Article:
Sept. 10, 2009— -- Following President Obama's speech on health care reform Wednesday night, the ABC News Medical Unit solicited comments from some of the country's leading health care policy experts. A number of them responded with their thoughts, and while more than half of the responses supported the ideas presented in the speech, many also had at least some reservations.
Some of the experts contacted were very pleased:
"No one could hear President Obama's speech and fail to be convinced by the urgency of action on health reform," said Karen Davis, president of the Commonwealth Fund and a nationally recognized economist with a distinguished career in public policy and research. "He painted the need for reform in both human and economic terms…and made it clear that failure is not an option."
Dr. Henry Black, clinical professor of internal medicine at New York University, said he was "very impressed with the tone, firmness and especially the way he systematically dealt with all the accusations that have been leveled at him and the need for reform." Black further noted that he was "particularly pleased that some sort of public option was included."
Obama "added his passion to balance the passion on the other side," said Robert Field, professor of health management and policy at Drexel University in Philadelphia. "He painted himself as a centrist, who differs from those on the left and the right. ... His position on the public plan sowed the seeds of compromise. He explained the position for it but clearly indicated that he will compromise."
"I thought it was a great speech ... all in all, a wonderful performance," said Timothy Jost, a professor of law at Washington and Lee University.
While most had something positive to say, there was also some tough criticism:
Gail Wilensky, a senior fellow at Project Hope, an international health education foundation, said Obama's speech was "moving and emotional at the end but ... would have been more powerful if there had been more of that and less of some of the earlier discussion."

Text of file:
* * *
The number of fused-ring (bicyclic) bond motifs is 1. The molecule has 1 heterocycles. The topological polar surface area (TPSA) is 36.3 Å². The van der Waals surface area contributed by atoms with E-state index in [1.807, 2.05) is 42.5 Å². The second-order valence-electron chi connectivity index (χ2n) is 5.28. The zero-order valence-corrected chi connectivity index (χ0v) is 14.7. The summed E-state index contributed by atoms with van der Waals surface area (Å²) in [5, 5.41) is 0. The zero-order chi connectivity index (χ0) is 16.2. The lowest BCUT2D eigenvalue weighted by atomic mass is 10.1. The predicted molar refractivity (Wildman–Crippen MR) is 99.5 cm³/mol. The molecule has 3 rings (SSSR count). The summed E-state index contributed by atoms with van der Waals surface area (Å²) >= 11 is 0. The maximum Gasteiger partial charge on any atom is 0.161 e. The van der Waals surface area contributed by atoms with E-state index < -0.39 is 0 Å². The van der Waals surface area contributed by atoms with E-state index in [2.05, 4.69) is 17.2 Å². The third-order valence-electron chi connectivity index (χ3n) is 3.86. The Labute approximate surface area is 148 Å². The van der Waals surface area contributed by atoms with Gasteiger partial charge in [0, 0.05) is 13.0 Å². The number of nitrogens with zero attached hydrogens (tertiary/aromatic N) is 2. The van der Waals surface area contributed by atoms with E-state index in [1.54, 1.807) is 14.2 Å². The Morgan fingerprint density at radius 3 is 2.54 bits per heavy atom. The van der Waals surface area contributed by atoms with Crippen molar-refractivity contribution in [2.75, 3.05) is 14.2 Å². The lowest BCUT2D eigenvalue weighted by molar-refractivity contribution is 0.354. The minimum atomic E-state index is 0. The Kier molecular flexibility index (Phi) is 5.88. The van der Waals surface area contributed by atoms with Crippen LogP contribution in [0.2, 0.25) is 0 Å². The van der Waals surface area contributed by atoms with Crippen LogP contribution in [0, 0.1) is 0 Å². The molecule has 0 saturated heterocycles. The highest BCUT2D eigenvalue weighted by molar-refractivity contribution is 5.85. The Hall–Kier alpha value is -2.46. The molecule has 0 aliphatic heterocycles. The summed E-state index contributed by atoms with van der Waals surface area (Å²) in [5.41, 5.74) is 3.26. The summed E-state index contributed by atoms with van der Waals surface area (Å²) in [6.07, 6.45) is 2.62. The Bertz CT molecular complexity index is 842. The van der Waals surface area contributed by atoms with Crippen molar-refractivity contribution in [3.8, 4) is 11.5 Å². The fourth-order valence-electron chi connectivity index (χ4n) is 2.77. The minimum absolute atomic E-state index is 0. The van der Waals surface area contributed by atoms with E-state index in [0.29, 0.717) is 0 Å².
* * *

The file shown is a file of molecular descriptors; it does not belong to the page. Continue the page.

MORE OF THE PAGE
Wilensky also shared her thoughts on health care spending. "I strongly support the need to slow spending on Medicare as well as the rest of health care spending, but doing it by reforming the delivery system will take time and be uncertain in its path," she said. "The sure ways to get money out of Medicare is by whacking prices, and this doesn't go after inefficiency and reimbursement."
Some Health Policy Experts Concerned With Obama Speech
Wilensky said she was was "most disappointed by his comments on the public plan. What he failed to mention is not whether it receives taxpayer support but whether it uses the power of government to set below cost reimbursement.
"This is what Medicare and Medicaid do," she continued. "Medicare produces a 6 percent loss on average for hospitals and pays physicians 80 percent of what private insurance pays. Most hospitals and physicians participate because Medicare is too big a market to ignore, but Medicare shifts costs to private payers -- daring them to try to set up networks without them or not wanting to forego the patients.
"That's the destabilizing part of a public plan. The president is a smart man. I can't believe he doesn't get this part."
Black, though impressed with the speech, said he was left with "one big question" about how his talk of Medicare savings will play with the elderly.
"Will they be reassured that cuts in spending won't compromise benefits?" he asked.
David Nash of the Jefferson School of Population Health in Philadelphia, said, "He did not call for a major Medicare overhaul, and he did not create major new federal bureaucracies to make his plan operational. Much more work needs to be done."
Alan Sager, a professor of health policy and management at Boston University, questioned health care's financial burden: "Federal payments for health care would have to be frozen for a little over a year in order to finance one-half of the projected cost of the president's new benefits," he said. "That would require a one-time saving, like taking one step backward on an up escalator. Could it be done? Could it be done in a way that was clinically safe?"
Some criticized Obama's desire to increase competition.
"My main critique is the embrace of choice and competition as a mantra," said Theodore Marmor, professor of public policy and management at Yale University. "This market economy cliche is not plausible in health care."
And one expert likened the health care reform effort to making a request of a "magic genie."
"It is like finding a magic lamp and asking the genie for a health care reform package," said Jay Wolfson, professor of public health and medicine at the University of South Florida in Tampa. "The guy rubbing the lamp knows what he wants but is going to rely on the genie to go back into the lamp and figure out how to engineer the solution.
"I am not convinced that we know more than we knew before the president's speech about the what -- and more importantly, the how," Wolfson continued. "The genie has to go back into the lamp and figure out what the heck he is going to do -- and the answer will not be for the genie to hope that there is another lamp somewhere with another genie in it who can provide the answer magically."